You Hurt My Feelings recalls the work of Woody Allen at his most low-key but sneakily profound. (Incidentally, Holofcener’s mother worked as a set decorator on Allen’s Hannah and Her Sisters from 1986, and her stepfather produced 50 years of Allen’s cinema.) But the result isn’t a parroting of Allen’s themes or aesthetics. Rather, it’s the second collaboration between Holofcener and Julia Louis-Dreyfus after Enough Said (2013), and it’s the writer-director’s first original screenplay in a decade. Holofcener has been busy writing adaptations of other people’s work, such as The Land of Steady Habits (2018), her take on Ted Thompson’s book; her Oscar-nominated screenplay of Lee Israel’s book Can You Ever Forgive Me?; and her underrated contributions to The Last Duel (2021) script, alongside Matt Damon and Ben Affleck. But if we’re lucky, Holofcener will continue to work with Louis-Dreyfus on as many projects as she made with Catherine Keener in her early career—which started in 1996 with her indie debut Walking and Talking and has continued for nearly two decades.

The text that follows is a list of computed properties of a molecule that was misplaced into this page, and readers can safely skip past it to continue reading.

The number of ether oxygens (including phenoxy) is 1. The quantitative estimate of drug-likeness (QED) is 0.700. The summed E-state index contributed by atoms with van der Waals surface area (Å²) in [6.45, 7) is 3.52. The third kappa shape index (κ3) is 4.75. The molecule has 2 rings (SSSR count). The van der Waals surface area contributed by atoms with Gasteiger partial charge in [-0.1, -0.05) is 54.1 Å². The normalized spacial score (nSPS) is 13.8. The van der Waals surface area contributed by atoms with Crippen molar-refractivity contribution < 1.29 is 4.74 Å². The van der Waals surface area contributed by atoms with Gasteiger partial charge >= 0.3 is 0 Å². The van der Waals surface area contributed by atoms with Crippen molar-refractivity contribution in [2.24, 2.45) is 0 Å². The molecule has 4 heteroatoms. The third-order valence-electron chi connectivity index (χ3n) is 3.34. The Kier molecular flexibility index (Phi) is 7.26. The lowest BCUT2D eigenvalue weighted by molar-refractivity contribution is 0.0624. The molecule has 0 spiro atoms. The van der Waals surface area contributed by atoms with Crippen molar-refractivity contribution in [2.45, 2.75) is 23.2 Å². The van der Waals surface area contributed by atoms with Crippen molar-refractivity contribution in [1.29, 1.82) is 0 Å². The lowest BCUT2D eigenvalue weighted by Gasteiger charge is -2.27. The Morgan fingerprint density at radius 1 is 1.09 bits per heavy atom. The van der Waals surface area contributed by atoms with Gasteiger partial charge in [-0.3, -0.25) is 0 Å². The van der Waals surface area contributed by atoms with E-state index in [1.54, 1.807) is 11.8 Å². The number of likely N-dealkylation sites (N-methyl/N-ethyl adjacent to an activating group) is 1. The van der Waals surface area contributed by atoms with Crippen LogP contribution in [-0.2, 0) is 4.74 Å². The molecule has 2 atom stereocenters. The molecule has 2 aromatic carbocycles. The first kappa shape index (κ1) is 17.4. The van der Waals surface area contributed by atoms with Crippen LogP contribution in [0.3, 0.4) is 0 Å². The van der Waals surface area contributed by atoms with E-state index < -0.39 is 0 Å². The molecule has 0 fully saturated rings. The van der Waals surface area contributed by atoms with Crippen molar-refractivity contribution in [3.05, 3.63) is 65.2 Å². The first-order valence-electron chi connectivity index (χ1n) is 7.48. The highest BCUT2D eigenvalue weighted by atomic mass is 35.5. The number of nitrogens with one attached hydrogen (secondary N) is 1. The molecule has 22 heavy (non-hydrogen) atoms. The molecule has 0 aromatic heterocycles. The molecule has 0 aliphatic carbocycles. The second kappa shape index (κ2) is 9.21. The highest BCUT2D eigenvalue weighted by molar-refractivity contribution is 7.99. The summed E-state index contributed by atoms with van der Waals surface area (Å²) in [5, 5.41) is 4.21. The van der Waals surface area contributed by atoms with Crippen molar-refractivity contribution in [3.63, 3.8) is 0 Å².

In You Hurt My Feelings, Louis-Dreyfus plays Beth, a writing instructor at the New School. Beth has a well-received memoir to her credit, though her mother (Jeannie Berlin, great in a scene where she confuses TMZ for TCM) thinks it should have done better. This leaves Beth wishing she had more drama to write about than an account of her late father’s verbal abuse. Her latest project, a novel, has not been met with enthusiasm by her agent, despite Beth writing umpteen drafts, so she is considering a different agent. Fortunately, she has a supportive relationship with her husband, Don (Tobias Menzies), a psychiatrist, who claims to love her recent draft. Don has career uncertainties, too. A couple (David Cross and Amber Tamblyn) he guides through marriage counseling complains of their relationship not improving. Another dour patient (Zach Cherry) ends every session with a disparaging remark (“fucking pointless”) about Don’s abilities as a shrink, only to deny his disillusion when Don asks about it. This has prompted Don to reflect on his age, abilities as a therapist, and whether he’s starting to show signs of wearing down. His eyes look tired, so he questions whether cosmetic surgery will help him feel better about getting older.